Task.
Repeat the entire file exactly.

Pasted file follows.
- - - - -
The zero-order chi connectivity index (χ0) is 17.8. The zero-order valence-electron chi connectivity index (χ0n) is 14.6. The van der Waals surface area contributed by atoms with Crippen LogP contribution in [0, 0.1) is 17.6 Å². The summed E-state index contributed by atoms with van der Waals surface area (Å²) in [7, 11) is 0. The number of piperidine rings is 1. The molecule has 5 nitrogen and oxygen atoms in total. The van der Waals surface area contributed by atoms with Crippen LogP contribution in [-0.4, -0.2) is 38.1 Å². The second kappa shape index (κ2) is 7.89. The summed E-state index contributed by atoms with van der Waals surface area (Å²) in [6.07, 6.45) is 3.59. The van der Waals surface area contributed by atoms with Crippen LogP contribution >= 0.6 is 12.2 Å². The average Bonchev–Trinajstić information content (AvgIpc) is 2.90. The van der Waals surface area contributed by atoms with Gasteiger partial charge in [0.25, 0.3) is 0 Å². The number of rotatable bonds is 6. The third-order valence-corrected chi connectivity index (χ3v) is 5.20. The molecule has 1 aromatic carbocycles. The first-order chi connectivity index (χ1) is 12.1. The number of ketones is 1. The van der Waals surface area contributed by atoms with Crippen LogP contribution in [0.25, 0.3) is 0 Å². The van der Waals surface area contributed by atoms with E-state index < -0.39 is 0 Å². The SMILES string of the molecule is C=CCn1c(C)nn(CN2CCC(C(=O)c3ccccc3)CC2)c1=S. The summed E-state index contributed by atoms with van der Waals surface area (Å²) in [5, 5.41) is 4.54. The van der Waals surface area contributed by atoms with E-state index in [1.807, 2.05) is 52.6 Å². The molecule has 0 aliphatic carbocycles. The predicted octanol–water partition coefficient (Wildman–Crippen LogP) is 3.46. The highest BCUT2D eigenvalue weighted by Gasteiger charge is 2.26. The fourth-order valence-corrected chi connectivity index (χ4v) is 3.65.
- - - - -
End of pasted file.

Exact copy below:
The zero-order chi connectivity index (χ0) is 17.8. The zero-order valence-electron chi connectivity index (χ0n) is 14.6. The van der Waals surface area contributed by atoms with Crippen LogP contribution in [0, 0.1) is 17.6 Å². The summed E-state index contributed by atoms with van der Waals surface area (Å²) in [7, 11) is 0. The number of piperidine rings is 1. The molecule has 5 nitrogen and oxygen atoms in total. The van der Waals surface area contributed by atoms with Crippen LogP contribution in [-0.4, -0.2) is 38.1 Å². The second kappa shape index (κ2) is 7.89. The summed E-state index contributed by atoms with van der Waals surface area (Å²) in [6.07, 6.45) is 3.59. The van der Waals surface area contributed by atoms with Crippen LogP contribution >= 0.6 is 12.2 Å². The average Bonchev–Trinajstić information content (AvgIpc) is 2.90. The van der Waals surface area contributed by atoms with Gasteiger partial charge in [0.25, 0.3) is 0 Å². The number of rotatable bonds is 6. The third-order valence-corrected chi connectivity index (χ3v) is 5.20. The molecule has 1 aromatic carbocycles. The first-order chi connectivity index (χ1) is 12.1. The number of ketones is 1. The van der Waals surface area contributed by atoms with Crippen LogP contribution in [0.25, 0.3) is 0 Å². The van der Waals surface area contributed by atoms with E-state index < -0.39 is 0 Å². The SMILES string of the molecule is C=CCn1c(C)nn(CN2CCC(C(=O)c3ccccc3)CC2)c1=S. The summed E-state index contributed by atoms with van der Waals surface area (Å²) in [5, 5.41) is 4.54. The van der Waals surface area contributed by atoms with E-state index in [1.807, 2.05) is 52.6 Å². The molecule has 0 aliphatic carbocycles. The predicted octanol–water partition coefficient (Wildman–Crippen LogP) is 3.46. The highest BCUT2D eigenvalue weighted by Gasteiger charge is 2.26. The fourth-order valence-corrected chi connectivity index (χ4v) is 3.65.